103. 103.
    Kämmerer, H., Dahm, M.: KunstPlast (Solothurn Switz.) 6, 20 (1959)Google Scholar
  104. 104.
    Still, W. C., Kahn, M., Mitra, A.: J. Org. Chem. 43, 2923 (1978)CrossRefGoogle Scholar
  105. 105.
    Kricheldorf, H. R., Kaschig, J.: Liebigs Ann. Chem. 882 (1976)Google Scholar
  106. 106.
    Bocchi, V., Foina, D., Pochini, A., Ungaro, R.: Tetrahedron 38, 373 (1982)CrossRefGoogle Scholar
  107. 107.
    Gutsche, C. D., Dhawan, B., Levine, J. A., No, K. H., Bauer, L. J.: Tetrahedron 39, 409 (1983)CrossRefGoogle Scholar
  108. 108.
    Cornforth, J. W., Morgan, E. D., Potts, K. T., Rees, R. J. W.: Tetrahedron 29, 1659 (1973)CrossRefGoogle Scholar
  109. 109.
    Klebe, J. F., Finkbeiner, H., White, D. M.: J. Am. Chem. Soc. 88, 3390 (1966)CrossRefGoogle Scholar
  110. 110.
    (a) Gutsche, A. E.: unpublished observations; (b) Ludwig, F. J.: unpublished observationsGoogle Scholar
  111. 111.
    We are indebted to Mr. Christopher Cramer for devising a computer program for comparing the “fingerprint” region data for a variety of calixarenesGoogle Scholar
  112. 112.
    Megson, N. R. L.: Oesterr. Chem. Z. 54, 317 (1953)Google Scholar
  113. 113.
    Ott, R., Zinke, A.: Oesterr. Chem. Z. 55, 156 (1954)Google Scholar
  114. 114.
    Gutsche, C. D., Bauer, L. J.: Tetrahedron Lett. 4763 (1981)Google Scholar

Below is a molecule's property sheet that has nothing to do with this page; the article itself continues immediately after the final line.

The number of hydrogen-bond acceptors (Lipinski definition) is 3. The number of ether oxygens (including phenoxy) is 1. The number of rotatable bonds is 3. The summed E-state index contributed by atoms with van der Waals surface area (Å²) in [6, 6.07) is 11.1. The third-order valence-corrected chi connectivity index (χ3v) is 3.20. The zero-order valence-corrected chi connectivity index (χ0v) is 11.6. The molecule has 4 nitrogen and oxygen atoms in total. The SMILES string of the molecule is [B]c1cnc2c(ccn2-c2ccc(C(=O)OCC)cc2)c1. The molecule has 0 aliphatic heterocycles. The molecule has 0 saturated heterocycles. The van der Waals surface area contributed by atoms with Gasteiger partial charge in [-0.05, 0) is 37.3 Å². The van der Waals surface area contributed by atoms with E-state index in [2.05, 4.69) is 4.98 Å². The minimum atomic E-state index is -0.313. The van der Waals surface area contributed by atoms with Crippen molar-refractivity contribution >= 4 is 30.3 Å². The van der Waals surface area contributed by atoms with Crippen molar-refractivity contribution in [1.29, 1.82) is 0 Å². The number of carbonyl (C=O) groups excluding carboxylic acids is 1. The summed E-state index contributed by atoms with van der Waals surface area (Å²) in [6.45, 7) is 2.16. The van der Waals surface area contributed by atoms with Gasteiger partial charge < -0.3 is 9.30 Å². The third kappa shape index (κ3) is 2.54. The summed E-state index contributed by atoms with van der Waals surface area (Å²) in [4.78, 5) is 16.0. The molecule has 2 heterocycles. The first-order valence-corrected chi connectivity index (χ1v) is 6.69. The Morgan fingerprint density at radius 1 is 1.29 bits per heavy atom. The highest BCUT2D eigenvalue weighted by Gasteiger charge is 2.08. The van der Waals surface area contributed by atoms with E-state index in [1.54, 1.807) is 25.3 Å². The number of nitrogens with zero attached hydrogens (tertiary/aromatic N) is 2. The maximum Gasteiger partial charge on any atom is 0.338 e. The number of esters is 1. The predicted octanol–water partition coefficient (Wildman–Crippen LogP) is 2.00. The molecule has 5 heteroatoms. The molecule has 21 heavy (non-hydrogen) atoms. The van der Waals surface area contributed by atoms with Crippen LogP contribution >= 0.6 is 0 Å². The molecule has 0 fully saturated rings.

115. 115.
    Saenger, W., Betzel, C., Brown, G. M.: Angew. Chem. Int. Ed. Engl. 22, 883 (1983); Saenger, W., Betzel, C., Hingerty, B., Brown, G. M.: Nature 296, 581 (1982); Saenger, W.: ibid, 279, 343 (1979)CrossRefGoogle Scholar
  116. 116.
    Bauer, L. J.: unpublished observationsGoogle Scholar
  117. 117.
    Helgeson, R. C., Mazaleyrat, J.-P., Cram, D. J.: J. Am. Chem. Soc. 103, 3929 (1981)CrossRefGoogle Scholar
  118. 118.
    Moran, J. R., Karbach, S., Cram, D. J.: J. Am. Chem. Soc. 104, 5826 (1982); Cram, D. J.: Science 219, 1177 (1983)CrossRefGoogle Scholar
  119. 119.
    Rizzoli, C., Andreetti, G. D., Ungaro, R., Pochini, A.: J. Molec. Structure 82, 133 (1982)CrossRefGoogle Scholar
  120. 120.
    The formation of two “partial cone” compounds is the result of the reduced symmetry of 41 (R = tert-Bu) which gives rise to six conformers; viz. one “cone”, two “partial cone”, two “1,2-alternate”, and one “1,3-alternate”Google Scholar
  121. 121.
    Dradi, E., Pochini, A., Ungaro, R.: Abstr. 2nd Internat. Symposium on Clathrate Compounds and Molecular Inclusion Phenomena, Parma/Italy, 1982, p. 84Google Scholar
  122. 122.
    Bailey, D. W.: unpublished observationsGoogle Scholar
  123. 123.
    See Tashiro, M.: Synthesis, 921 (1979) for general references and see Böhmer, V., Rathay, D., Kämmerer, H.: Org. Prep. Proc. Int. 10, 113 (1978) for a closely analogous exampleGoogle Scholar
  124. 124.
    Compound 61, which melts at 248–250 °C, can be demethylated with BBr3 to p-bromocalix[4]-arene, which melts above 430 °C. The structure of p-bromocalix[4]arene has been established by the criteria discussed in this article except x-ray crystallography. p-Chlorocalix[4]arene, claimed to be the product of the synthesis illustrated in Scheme 4 97), is reported to melt at 239–242 °C. The enormous difference in melting points between the p-bromo and p-chloro compounds casts considerable doubt on the structure of the p-chloro compound.Google Scholar